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“Oil prices have gone up, and an additional 8-10 billion US dollars will come in, thanks to President Maduro’s oil policies,” Faria said, alluding to Venezuela’s push in the past 18 months to convince OPEC and non-OPEC members to curb production output.
International benchmark Brent Crude hit $57 a barrel in early March on the heels of sustained production cuts by OPEC giant Saudi Arabia as well as non-OPEC member Russia. The two countries are the biggest oil exporters in the world.
Oil prices, however, have fallen to just above $51 a barrel.
Venezuela has been unable to sufficiently import its most basic needs as the drastic drop in oil prices since 2014 has created an enormous financial shortfall. Oil revenues have fallen from nearly $90 billion to about $20 billion as foreign debt has mushroomed to around $140 billion.
Venezuela, like some emerging economies, has based nearly its entire GDP growth on oil exports. With an oil glut now entering its third year, the International Monetary Fund forecasts that inflation in 2016 will hit more than 720 per cent and that the economy will contract by 8 per cent.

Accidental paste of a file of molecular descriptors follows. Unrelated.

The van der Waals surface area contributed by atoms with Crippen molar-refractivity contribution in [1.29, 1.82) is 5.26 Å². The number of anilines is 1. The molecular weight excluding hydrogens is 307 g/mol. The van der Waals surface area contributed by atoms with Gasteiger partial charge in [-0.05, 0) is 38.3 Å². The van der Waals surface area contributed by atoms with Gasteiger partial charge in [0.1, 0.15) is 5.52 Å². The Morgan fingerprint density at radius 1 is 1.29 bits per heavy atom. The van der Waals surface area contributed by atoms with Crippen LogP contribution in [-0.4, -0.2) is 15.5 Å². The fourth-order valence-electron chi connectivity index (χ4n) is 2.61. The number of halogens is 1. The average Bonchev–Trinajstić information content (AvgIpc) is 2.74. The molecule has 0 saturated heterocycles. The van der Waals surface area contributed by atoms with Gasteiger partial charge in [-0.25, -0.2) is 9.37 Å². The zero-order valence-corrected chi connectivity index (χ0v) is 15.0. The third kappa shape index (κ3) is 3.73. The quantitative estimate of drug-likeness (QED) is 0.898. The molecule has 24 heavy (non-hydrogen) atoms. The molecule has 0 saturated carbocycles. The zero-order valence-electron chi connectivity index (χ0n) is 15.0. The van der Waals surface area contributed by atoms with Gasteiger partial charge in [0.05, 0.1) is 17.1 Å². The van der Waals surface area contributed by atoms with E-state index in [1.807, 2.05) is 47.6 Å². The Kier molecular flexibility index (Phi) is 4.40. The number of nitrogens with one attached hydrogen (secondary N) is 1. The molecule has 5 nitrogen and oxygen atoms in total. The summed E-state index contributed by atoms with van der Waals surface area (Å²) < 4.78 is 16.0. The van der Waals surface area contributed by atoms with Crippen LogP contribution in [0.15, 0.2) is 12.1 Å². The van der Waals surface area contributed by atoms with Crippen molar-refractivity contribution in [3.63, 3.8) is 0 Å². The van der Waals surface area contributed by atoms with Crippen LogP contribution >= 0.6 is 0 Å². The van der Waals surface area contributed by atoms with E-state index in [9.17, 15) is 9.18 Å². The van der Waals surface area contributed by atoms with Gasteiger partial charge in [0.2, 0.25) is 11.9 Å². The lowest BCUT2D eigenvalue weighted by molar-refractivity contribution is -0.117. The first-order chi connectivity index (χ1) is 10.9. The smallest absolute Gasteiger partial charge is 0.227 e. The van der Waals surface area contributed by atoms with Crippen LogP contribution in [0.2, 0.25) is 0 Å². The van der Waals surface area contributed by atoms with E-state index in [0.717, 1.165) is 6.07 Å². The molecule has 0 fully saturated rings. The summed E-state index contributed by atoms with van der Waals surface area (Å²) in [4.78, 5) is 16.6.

Some analysts say the inflation rate could hit as high as 1,700 per cent in 2017.
The crisis has led the government to opening the border crossings with neighboring countries such as Colombia, to allow desperate Venezuelans to cross over and purchase their dietary and medicinal needs that have gone absent from the shelves back home.
most Venezuelans who have struggled for the past year as low global oil prices saw the country’s fortunes dwindle.
In just the past year, food protests have increased exponentially as prices skyrocketed.
The crime rate has soared with violent robberies taking place including hundreds of looting incidents.
Venezuelans now face multiple daily power outages while businesses shut down and factory output drops significantly.
The BRICS Post with inputs from Agencies